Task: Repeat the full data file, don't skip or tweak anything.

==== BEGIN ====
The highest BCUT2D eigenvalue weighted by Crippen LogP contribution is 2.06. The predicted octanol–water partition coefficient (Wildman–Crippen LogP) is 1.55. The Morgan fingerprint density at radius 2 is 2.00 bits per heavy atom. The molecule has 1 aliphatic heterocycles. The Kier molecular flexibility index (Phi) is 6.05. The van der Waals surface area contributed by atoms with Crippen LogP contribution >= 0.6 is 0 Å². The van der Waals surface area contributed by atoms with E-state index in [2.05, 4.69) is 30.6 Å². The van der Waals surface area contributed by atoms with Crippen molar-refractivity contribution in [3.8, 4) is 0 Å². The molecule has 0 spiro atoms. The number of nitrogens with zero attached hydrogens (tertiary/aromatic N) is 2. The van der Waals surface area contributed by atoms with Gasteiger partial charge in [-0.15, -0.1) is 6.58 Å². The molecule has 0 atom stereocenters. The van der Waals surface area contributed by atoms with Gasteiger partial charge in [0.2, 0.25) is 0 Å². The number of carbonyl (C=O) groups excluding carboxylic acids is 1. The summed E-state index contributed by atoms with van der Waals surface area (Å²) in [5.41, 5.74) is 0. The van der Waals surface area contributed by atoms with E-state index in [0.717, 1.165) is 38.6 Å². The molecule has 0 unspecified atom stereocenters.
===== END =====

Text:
The highest BCUT2D eigenvalue weighted by Crippen LogP contribution is 2.06. The predicted octanol–water partition coefficient (Wildman–Crippen LogP) is 1.55. The Morgan fingerprint density at radius 2 is 2.00 bits per heavy atom. The molecule has 1 aliphatic heterocycles. The Kier molecular flexibility index (Phi) is 6.05. The van der Waals surface area contributed by atoms with Crippen LogP contribution >= 0.6 is 0 Å². The van der Waals surface area contributed by atoms with E-state index in [2.05, 4.69) is 30.6 Å². The van der Waals surface area contributed by atoms with Crippen molar-refractivity contribution in [3.8, 4) is 0 Å². The molecule has 0 spiro atoms. The number of nitrogens with zero attached hydrogens (tertiary/aromatic N) is 2. The van der Waals surface area contributed by atoms with Gasteiger partial charge in [-0.15, -0.1) is 6.58 Å². The molecule has 0 atom stereocenters. The van der Waals surface area contributed by atoms with Gasteiger partial charge in [0.2, 0.25) is 0 Å². The number of carbonyl (C=O) groups excluding carboxylic acids is 1. The summed E-state index contributed by atoms with van der Waals surface area (Å²) in [5.41, 5.74) is 0. The van der Waals surface area contributed by atoms with E-state index in [0.717, 1.165) is 38.6 Å². The molecule has 0 unspecified atom stereocenters.